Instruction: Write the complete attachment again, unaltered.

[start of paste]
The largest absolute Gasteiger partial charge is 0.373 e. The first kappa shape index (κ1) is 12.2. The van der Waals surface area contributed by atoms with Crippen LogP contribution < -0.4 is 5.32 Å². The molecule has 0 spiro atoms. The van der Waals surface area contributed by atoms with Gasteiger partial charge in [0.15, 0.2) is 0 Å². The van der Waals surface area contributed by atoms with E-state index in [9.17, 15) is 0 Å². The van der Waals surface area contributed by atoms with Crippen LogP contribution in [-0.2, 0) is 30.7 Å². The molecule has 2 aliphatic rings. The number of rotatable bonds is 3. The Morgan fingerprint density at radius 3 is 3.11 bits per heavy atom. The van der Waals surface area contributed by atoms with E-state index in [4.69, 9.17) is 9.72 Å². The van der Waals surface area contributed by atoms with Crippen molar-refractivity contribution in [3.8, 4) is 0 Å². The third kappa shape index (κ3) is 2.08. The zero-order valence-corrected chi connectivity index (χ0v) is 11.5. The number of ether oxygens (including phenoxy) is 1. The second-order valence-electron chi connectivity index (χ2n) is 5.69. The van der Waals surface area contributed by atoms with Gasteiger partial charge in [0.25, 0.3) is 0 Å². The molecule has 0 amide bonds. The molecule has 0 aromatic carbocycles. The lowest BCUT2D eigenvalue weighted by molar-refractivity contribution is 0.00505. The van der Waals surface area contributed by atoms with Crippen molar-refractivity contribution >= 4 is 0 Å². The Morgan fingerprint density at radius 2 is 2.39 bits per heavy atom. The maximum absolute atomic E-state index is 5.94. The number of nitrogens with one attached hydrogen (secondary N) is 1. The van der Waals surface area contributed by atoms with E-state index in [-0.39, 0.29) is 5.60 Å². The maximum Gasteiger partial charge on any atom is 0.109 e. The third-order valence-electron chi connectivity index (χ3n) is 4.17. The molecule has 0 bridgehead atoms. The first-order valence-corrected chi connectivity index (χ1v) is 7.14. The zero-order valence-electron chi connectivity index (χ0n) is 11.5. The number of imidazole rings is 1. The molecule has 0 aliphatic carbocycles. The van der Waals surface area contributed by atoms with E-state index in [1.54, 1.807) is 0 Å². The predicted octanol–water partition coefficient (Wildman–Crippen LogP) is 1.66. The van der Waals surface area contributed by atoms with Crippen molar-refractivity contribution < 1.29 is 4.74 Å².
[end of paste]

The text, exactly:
The largest absolute Gasteiger partial charge is 0.373 e. The first kappa shape index (κ1) is 12.2. The van der Waals surface area contributed by atoms with Crippen LogP contribution < -0.4 is 5.32 Å². The molecule has 0 spiro atoms. The van der Waals surface area contributed by atoms with Gasteiger partial charge in [0.15, 0.2) is 0 Å². The van der Waals surface area contributed by atoms with E-state index in [9.17, 15) is 0 Å². The van der Waals surface area contributed by atoms with Crippen LogP contribution in [-0.2, 0) is 30.7 Å². The molecule has 2 aliphatic rings. The number of rotatable bonds is 3. The Morgan fingerprint density at radius 3 is 3.11 bits per heavy atom. The van der Waals surface area contributed by atoms with E-state index in [4.69, 9.17) is 9.72 Å². The van der Waals surface area contributed by atoms with Crippen molar-refractivity contribution in [3.8, 4) is 0 Å². The third kappa shape index (κ3) is 2.08. The zero-order valence-corrected chi connectivity index (χ0v) is 11.5. The number of ether oxygens (including phenoxy) is 1. The second-order valence-electron chi connectivity index (χ2n) is 5.69. The van der Waals surface area contributed by atoms with Gasteiger partial charge in [0.25, 0.3) is 0 Å². The molecule has 0 amide bonds. The molecule has 0 aromatic carbocycles. The lowest BCUT2D eigenvalue weighted by molar-refractivity contribution is 0.00505. The van der Waals surface area contributed by atoms with Crippen molar-refractivity contribution >= 4 is 0 Å². The Morgan fingerprint density at radius 2 is 2.39 bits per heavy atom. The maximum absolute atomic E-state index is 5.94. The number of nitrogens with one attached hydrogen (secondary N) is 1. The van der Waals surface area contributed by atoms with E-state index in [-0.39, 0.29) is 5.60 Å². The maximum Gasteiger partial charge on any atom is 0.109 e. The third-order valence-electron chi connectivity index (χ3n) is 4.17. The molecule has 0 bridgehead atoms. The first-order valence-corrected chi connectivity index (χ1v) is 7.14. The zero-order valence-electron chi connectivity index (χ0n) is 11.5. The number of imidazole rings is 1. The molecule has 0 aliphatic carbocycles. The van der Waals surface area contributed by atoms with E-state index in [1.54, 1.807) is 0 Å². The predicted octanol–water partition coefficient (Wildman–Crippen LogP) is 1.66. The van der Waals surface area contributed by atoms with Crippen molar-refractivity contribution < 1.29 is 4.74 Å².